I designed it in order to pull loads so it will fly in both light and heavy configuration on the same flight.
What did appeared as a real mystery to me was that I did not notice any problem in loiter however descent is demonstrating very unstable attitude like a leaf falling.
I’ll will post a feedback of my tests.
The instability on descent is another symptom of the lack of sufficent thottle resolution between hover and full low throttle.
Doing an AutoTune is not going to fix this. Autotune is going to run into the same problem with the lack of throttle resolution below hover. You need to use a 3S battery…
If you want quite you need to go with a larger aircraft so you can use lower Kv motors and longer props.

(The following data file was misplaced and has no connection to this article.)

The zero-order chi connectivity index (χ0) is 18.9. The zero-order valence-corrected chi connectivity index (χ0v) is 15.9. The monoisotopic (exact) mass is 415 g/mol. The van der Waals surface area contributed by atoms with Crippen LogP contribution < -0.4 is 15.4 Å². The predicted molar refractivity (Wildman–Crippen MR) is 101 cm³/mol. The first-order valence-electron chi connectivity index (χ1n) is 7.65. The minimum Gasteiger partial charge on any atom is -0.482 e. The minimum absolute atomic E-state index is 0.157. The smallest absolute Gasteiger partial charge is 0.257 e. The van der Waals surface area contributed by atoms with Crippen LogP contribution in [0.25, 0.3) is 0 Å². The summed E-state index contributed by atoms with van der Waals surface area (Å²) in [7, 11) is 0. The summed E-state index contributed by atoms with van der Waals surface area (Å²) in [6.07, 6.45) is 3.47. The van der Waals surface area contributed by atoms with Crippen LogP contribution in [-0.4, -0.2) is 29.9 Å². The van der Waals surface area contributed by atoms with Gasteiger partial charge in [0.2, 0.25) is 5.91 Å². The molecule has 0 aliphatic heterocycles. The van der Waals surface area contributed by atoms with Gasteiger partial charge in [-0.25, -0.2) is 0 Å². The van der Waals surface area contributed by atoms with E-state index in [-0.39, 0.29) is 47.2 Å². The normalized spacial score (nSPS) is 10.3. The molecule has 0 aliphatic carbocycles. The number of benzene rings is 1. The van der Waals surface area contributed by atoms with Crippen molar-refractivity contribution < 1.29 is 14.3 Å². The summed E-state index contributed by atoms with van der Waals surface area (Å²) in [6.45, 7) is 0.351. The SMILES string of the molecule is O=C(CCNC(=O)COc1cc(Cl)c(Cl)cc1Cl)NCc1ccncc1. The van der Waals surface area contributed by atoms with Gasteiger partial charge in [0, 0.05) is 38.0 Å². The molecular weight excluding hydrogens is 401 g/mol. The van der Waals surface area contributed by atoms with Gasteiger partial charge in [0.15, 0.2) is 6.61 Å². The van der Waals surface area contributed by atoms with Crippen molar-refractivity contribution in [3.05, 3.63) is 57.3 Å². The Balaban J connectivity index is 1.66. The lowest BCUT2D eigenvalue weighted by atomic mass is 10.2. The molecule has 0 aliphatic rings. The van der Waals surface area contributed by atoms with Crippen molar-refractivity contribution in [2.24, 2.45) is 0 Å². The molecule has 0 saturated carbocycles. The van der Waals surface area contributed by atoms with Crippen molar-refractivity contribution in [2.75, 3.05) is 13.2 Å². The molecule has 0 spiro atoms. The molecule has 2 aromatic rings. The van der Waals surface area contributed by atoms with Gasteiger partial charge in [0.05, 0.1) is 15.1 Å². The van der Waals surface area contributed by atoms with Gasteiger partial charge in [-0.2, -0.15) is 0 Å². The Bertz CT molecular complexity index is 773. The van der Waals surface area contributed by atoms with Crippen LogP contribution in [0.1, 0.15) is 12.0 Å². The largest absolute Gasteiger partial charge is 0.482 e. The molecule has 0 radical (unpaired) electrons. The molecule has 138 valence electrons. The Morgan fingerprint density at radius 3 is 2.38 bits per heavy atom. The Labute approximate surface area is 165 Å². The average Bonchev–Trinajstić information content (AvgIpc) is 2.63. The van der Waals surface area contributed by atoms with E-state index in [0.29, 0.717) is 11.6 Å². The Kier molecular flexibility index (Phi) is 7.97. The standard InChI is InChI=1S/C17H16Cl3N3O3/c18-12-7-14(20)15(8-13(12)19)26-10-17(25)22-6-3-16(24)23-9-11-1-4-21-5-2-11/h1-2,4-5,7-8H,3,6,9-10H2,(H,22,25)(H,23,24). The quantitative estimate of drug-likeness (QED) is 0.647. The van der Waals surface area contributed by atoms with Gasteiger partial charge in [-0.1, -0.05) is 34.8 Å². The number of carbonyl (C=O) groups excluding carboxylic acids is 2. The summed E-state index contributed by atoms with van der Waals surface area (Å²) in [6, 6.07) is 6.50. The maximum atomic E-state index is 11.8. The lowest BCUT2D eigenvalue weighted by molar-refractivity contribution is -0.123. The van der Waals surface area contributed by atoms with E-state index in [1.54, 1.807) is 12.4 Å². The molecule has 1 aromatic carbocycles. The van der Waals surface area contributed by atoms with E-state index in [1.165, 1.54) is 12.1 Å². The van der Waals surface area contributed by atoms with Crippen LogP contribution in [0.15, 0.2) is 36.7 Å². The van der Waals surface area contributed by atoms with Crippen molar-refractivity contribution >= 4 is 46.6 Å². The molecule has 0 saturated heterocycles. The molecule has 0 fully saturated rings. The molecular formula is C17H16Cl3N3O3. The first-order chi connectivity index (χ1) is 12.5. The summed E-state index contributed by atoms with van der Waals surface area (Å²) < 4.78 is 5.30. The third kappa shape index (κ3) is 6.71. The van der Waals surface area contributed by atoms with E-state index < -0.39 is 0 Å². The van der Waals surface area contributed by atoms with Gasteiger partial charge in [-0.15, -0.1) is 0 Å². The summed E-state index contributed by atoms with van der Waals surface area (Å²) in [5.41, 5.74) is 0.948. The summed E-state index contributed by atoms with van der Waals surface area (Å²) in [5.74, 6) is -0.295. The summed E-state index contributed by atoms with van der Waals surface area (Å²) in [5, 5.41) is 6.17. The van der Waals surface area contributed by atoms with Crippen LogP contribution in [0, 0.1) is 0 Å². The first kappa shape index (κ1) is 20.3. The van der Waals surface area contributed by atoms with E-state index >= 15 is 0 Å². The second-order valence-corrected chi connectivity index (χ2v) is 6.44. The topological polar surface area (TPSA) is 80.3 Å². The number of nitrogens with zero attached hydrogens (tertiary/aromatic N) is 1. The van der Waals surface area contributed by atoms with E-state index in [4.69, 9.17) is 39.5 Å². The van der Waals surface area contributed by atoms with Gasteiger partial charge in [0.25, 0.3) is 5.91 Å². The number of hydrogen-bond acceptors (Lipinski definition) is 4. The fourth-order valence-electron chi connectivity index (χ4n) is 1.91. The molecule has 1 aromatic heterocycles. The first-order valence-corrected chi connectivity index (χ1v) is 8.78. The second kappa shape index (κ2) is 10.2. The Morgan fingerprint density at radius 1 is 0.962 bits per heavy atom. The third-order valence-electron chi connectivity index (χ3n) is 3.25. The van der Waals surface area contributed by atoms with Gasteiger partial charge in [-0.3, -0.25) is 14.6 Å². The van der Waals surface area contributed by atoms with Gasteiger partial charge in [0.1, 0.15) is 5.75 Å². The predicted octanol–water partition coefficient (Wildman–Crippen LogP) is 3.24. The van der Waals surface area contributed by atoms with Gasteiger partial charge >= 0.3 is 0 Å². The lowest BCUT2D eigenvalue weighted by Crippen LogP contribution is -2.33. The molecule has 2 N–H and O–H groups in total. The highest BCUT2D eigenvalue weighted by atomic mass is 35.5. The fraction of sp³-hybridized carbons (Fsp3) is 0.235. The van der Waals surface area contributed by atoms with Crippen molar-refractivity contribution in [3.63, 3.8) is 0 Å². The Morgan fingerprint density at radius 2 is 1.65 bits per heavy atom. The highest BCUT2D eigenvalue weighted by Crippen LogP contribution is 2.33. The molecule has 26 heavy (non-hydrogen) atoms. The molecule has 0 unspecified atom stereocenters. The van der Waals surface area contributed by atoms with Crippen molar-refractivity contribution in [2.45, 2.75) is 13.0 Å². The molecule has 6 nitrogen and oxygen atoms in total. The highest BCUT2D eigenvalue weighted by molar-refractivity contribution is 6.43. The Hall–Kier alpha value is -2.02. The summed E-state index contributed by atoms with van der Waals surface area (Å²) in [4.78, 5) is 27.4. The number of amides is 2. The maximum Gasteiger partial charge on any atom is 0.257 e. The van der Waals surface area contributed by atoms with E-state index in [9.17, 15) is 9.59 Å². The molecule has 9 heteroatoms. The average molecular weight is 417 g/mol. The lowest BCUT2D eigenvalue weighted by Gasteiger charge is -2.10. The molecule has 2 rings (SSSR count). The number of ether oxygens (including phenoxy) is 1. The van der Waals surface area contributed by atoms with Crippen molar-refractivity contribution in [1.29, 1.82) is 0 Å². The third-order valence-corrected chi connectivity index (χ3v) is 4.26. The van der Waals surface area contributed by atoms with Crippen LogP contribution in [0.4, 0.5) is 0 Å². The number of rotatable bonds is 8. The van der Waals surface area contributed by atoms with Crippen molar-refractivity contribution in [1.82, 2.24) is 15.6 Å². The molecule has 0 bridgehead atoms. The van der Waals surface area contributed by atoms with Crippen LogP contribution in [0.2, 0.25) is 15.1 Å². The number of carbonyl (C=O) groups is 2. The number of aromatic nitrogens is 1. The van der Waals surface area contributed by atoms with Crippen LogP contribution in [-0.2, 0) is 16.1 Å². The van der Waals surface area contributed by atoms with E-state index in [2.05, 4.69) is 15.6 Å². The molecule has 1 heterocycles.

Going to smaller props will raise Thov, so why is it going to make it worse?
3S battery is not the only solution, others come to mind:
- Lower motor kv
- Smaller props
- Add weight (maybe in future he is planning on a gimbal)
All of the actions that will bring Thov up are a slution to the problem.
Ya know what? I’ve been doing this for a good 6 years now, and it just dawned on me that trying to convince you people that the solution to this problem is a simple matter of changing the battery is complete waste of my time.
Y’All keep chasing your tails. I’m going flying.
What you say is correct but is not THE solution, is one of them. Understanding all the variables involved and give more solution opportunities is good in my opinion, so that people understand better the problem they have and the opportunities to solve it.
That said, we should not forget that if all components allow it the higher the voltage the more efficient the propulsion system is.